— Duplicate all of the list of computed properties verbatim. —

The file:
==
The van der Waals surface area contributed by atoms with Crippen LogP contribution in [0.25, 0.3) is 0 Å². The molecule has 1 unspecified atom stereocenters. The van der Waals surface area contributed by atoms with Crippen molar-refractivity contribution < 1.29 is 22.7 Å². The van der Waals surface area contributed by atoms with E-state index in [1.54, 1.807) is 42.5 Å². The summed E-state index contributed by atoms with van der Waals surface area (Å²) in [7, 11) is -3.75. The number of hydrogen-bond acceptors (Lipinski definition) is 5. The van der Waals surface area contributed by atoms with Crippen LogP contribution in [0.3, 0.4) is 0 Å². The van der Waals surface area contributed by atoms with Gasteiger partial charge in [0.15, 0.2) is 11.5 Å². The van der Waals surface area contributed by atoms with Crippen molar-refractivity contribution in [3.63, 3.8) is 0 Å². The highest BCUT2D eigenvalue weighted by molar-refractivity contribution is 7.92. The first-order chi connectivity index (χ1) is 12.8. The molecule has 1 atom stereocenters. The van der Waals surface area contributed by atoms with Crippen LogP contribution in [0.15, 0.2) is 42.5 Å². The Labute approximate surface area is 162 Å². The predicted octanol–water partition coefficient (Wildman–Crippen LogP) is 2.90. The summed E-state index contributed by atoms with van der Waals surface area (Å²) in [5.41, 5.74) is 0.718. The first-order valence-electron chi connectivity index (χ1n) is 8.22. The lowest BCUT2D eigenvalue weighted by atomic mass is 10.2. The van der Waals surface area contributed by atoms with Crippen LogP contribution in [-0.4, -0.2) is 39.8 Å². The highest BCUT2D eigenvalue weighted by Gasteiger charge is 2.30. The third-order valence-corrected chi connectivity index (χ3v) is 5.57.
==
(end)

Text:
The van der Waals surface area contributed by atoms with Crippen LogP contribution in [0.25, 0.3) is 0 Å². The molecule has 1 unspecified atom stereocenters. The van der Waals surface area contributed by atoms with Crippen molar-refractivity contribution < 1.29 is 22.7 Å². The van der Waals surface area contributed by atoms with E-state index in [1.54, 1.807) is 42.5 Å². The summed E-state index contributed by atoms with van der Waals surface area (Å²) in [7, 11) is -3.75. The number of hydrogen-bond acceptors (Lipinski definition) is 5. The van der Waals surface area contributed by atoms with Crippen LogP contribution in [0.3, 0.4) is 0 Å². The van der Waals surface area contributed by atoms with Gasteiger partial charge in [0.15, 0.2) is 11.5 Å². The van der Waals surface area contributed by atoms with Crippen molar-refractivity contribution in [3.63, 3.8) is 0 Å². The highest BCUT2D eigenvalue weighted by molar-refractivity contribution is 7.92. The first-order chi connectivity index (χ1) is 12.8. The molecule has 1 atom stereocenters. The van der Waals surface area contributed by atoms with Crippen LogP contribution in [0.15, 0.2) is 42.5 Å². The Labute approximate surface area is 162 Å². The predicted octanol–water partition coefficient (Wildman–Crippen LogP) is 2.90. The summed E-state index contributed by atoms with van der Waals surface area (Å²) in [5.41, 5.74) is 0.718. The first-order valence-electron chi connectivity index (χ1n) is 8.22. The lowest BCUT2D eigenvalue weighted by atomic mass is 10.2. The van der Waals surface area contributed by atoms with Crippen LogP contribution in [-0.4, -0.2) is 39.8 Å². The highest BCUT2D eigenvalue weighted by Gasteiger charge is 2.30. The third-order valence-corrected chi connectivity index (χ3v) is 5.57.